Great piece over at The Platoon Advantage by our friend Bill today, looking back at the days when Mantle and Mays dominated national coverage of the game.
Bill notes that it’s so rare to have a couple of guys dominate the baseball conversation for so long because fame — and extreme peak value — is fleeting. but he wonders if Bryce Harper and Mike Trout might get the same treatment, if for no other reason than because of the superficial similarities between those two and Mantle-Mays:
Mantle and Mays were both rookies in 1951; Mantle was in his age-19 season, Mays his age-20. Harper is 19 and Trout 20, as you probably know, both technically in their rookie seasons — though they’re over a year apart, while Mantle and Mays were closer to six months. All four players have been centerfielders, and in both pairs, the older of the two appears to be the more defensively gifted and more likely to stay and excel there long-term … In both cases, the younger appears to be the slightly better hitter, while the older has stolen base titles in his future. In both cases, the younger had been hyped as a golden boy from well before day one, while the older took the sport somewhat by surprise … They’re superficial comparisons, but there’s an eerily large number of them to be made.
One difference, I guess is that Mantle and Mays both made it big in big New York, and were both in the World Series from the get-go. Indeed, they faced each other in 1951. Mays wowed the world in 1954 with that famous catch and Mantle made the World Series his home for most of the next 13 years. Baseball also had way more of a share of the national sporting consciousness in the 1950s and 60s than it does today.
But those quibbles aside, I do agree that we’re seeing something special here. Two stars, so young and so exciting. If the Angels face the Nats in the World Series this year — and hey, that’s as good a pick as any right now — watch out.
The Twins have placed third baseman Miguel Sano on the 10-day disabled list with a stress reaction in his left shin, per the Star Tribune’s LaVelle E. Neal. Sano left Saturday’s game against the Diamondbacks after running out a ground ball double play in the fourth inning and was held out of Sunday’s lineup.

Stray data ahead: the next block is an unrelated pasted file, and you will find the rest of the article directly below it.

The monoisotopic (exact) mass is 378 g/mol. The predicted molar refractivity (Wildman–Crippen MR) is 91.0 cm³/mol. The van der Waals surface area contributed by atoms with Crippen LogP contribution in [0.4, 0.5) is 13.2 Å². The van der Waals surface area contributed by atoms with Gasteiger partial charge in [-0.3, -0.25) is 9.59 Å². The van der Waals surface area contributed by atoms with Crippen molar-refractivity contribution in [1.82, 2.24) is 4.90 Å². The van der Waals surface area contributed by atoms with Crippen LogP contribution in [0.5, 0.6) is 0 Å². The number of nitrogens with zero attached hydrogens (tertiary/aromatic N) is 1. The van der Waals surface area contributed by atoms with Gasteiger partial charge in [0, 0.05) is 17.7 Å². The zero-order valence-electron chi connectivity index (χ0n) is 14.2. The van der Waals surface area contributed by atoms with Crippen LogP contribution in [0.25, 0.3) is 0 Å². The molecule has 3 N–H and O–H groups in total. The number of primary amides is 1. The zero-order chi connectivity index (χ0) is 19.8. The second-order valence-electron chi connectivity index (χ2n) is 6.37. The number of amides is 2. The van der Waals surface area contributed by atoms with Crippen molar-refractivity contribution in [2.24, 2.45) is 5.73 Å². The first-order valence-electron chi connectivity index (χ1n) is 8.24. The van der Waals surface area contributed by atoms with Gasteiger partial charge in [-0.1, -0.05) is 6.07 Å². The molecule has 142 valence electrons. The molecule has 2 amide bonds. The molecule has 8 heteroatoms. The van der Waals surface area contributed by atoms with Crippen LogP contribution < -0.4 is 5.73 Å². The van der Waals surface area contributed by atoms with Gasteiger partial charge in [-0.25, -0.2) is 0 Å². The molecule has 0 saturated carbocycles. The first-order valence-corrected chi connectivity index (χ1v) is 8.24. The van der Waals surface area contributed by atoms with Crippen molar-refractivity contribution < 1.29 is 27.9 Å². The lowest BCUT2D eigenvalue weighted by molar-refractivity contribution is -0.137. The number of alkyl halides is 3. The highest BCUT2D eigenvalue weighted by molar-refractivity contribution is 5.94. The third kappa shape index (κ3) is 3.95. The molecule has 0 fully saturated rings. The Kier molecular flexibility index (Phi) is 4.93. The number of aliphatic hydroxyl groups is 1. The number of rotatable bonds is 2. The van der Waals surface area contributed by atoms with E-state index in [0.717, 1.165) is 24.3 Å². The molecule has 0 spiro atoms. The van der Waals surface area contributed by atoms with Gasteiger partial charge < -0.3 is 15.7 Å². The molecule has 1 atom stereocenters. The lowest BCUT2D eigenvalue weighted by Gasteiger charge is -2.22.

Sano, 24, is batting .267/.356/.514 with 28 home runs and 77 RBI in 475 plate appearances this season. The Twins are five back of the Indians for first place in the AL Central and currently hold a tie with the Angels for the second Wild Card slot.
Ehire Adrianza got the start at third base during Sunday’s win and could handle the hot corner while Sano is out. Eduardo Escobar could also get some time at third.
Giants catcher Buster Posey was hit by a pitch in the bottom of the eighth inning during Sunday afternoon’s series finale against the Phillies. It was a first-pitch fastball from closer Hector Neris, who had just entered the game. The Giants then had the bases loaded, but Pablo Sandoval struck out to end the inning and the Giants went on to lose 5-2.
After the game, Posey said he thinks Neris hit him on purpose, per Henry Schulman of the San Francisco Chronicle. Posey thinks Neris thought he couldn’t get him out.
Per MLB.com’s Todd Zolecki, Neris said “absolutely not” when asked if he threw at Posey on purpose. The rest of the Phillies clubhouse, per Zolecki, “Say whaaat?!”
Here’s a link to the video of Posey getting hit. Now that we have automatic intentional walks, pitchers don’t even have to risk throwing four pitches wide of the strike zone to intentionally walk a hitter, so if Neris felt he couldn’t get Posey out, there was still no need to hit him. Furthermore, Neris isn’t going to hit Posey to load the bases and put the go-ahead run on first in a 4-2 ballgame. Sandoval has been a much worse hitter than Posey, for sure, but Neris would lose the platoon advantage if he felt like facing Sandoval instead, anyway.
Getting hit hurts, so it’s understandable Posey may have been salty in the moment. But after the game, when the pain has subsided and he’s had time to think over everything, there’s no way Posey should still come to the conclusion that Neris was trying to hit him on purpose.